Apogee Duet
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Apogee Duet

Duet, FireWire audio interface from Apogee in the Duet series.

content in English
loudfunk 24/03/2011

Apogee Duet : Recensione di loudfunk (content in English)

"Perfect travel interface..."
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2 inputs and 2 outputs, big volume knob selectable for input 1/input 2/output from software/output from hardware/selectable midi function.
Level LEDs switchable for input and or output.


UTILIZATION

Use it on my Mac Book pro as my interface when I travel. And more importantly to interface rental amps with efx via Apple Main Stage 2. More on that below...
As a recording interface I use it on Logic 9, or Pro Tools 9. And when dual booting the laptop into windows to use Samplitude/Sequoia via Parallels Desktop.

It's limited to record two tracks at a time, but for recording guitar on the go it's great. The inputs are switchable between instrument/line level and/or mic inputs. Works well for dynamic mics like the Shure SM57 or the Sennheiser 609, etc...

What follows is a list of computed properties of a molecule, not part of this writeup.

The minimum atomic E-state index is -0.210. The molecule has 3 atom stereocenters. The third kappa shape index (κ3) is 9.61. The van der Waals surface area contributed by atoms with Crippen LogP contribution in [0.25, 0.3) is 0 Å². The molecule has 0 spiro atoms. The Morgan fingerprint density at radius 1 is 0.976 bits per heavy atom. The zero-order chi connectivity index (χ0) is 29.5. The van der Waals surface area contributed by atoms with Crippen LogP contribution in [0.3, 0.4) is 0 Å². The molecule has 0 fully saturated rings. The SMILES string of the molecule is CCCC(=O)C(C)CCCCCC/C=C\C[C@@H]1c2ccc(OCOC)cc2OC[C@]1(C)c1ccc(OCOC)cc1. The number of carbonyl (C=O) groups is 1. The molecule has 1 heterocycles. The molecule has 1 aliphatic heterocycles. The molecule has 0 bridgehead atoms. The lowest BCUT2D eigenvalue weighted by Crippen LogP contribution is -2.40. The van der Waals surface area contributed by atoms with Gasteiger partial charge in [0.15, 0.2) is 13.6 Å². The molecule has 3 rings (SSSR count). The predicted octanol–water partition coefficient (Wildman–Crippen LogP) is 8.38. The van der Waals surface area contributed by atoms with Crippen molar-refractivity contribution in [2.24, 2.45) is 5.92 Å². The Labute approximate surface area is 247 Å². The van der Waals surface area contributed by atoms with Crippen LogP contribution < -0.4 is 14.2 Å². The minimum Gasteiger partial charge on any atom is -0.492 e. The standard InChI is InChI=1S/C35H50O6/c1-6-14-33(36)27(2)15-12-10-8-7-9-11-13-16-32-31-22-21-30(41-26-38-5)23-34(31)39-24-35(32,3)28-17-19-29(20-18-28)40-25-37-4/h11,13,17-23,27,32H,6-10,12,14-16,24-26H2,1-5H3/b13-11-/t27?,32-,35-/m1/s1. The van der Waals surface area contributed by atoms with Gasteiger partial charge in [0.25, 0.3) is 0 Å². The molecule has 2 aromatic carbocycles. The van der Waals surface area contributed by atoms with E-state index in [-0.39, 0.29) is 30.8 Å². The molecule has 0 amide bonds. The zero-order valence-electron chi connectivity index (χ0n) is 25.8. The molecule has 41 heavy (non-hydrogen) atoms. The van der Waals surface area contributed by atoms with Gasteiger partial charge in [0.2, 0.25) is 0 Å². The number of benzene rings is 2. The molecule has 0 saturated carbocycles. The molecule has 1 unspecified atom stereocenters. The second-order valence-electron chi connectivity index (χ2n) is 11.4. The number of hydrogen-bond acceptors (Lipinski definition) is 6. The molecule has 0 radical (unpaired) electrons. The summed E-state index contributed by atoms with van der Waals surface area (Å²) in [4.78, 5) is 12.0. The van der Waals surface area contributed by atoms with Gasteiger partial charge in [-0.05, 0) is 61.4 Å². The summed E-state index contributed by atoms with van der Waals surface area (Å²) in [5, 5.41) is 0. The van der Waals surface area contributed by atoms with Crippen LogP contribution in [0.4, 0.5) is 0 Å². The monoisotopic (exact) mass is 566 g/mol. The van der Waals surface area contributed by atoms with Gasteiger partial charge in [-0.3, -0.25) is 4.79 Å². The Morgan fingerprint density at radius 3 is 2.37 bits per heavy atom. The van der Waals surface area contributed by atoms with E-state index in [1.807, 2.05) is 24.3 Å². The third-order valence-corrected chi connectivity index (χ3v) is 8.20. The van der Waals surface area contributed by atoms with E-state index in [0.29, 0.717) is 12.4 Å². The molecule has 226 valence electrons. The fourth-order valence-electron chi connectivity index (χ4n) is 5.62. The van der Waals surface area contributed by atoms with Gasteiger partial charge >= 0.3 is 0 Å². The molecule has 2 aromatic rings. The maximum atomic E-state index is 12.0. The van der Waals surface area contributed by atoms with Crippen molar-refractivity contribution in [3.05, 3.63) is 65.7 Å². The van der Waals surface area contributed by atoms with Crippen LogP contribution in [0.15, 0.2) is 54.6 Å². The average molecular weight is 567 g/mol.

Downside is that it doesn't have phantom power for condenser mics which require it.

GETTING STARTED

The set-up is a breeze install the drivers and Apogess Maestro control panel that lets you select levels, inputs, routing, whether audio will be send straight to the hardware outs or from the recording software.
And you're ready to record.
Since this is OSX only the only way to use it on a windows program is by using it through Parallels Desktop or VM Fusionware and run Windows on top of OSX with the Apogee running as default audio under WMD drivers.

OVERALL OPINION

The best part of this interface is using it with Apple Maisnstage, Apple's stand alone software-instrument/amp-sim/AU plug-ins rack.

You run your guitar into the front of your amp, run the efx send into input 1 on the Apogee, and output 1 back to your amp's efx return.
Then open Main Stage and select the Apogee Duet as the interface, choose input 1 as your in, and out 1 as your output (switch to mono).

And then you can add whatever plug-ins you like...delays, filters, reverb, etc...
The latency is pretty good in a serial loop and of no concern in a parallel loop. The best part is that the computer pretty much pulls all resources into running Main Stage at a higher priority than anything else so it's just about as solid as a hardware processor. Downside is that in order to switch stuff on or off you still will have to carry a midi controller. But hey it beats paying cargo for a fridge sized rack.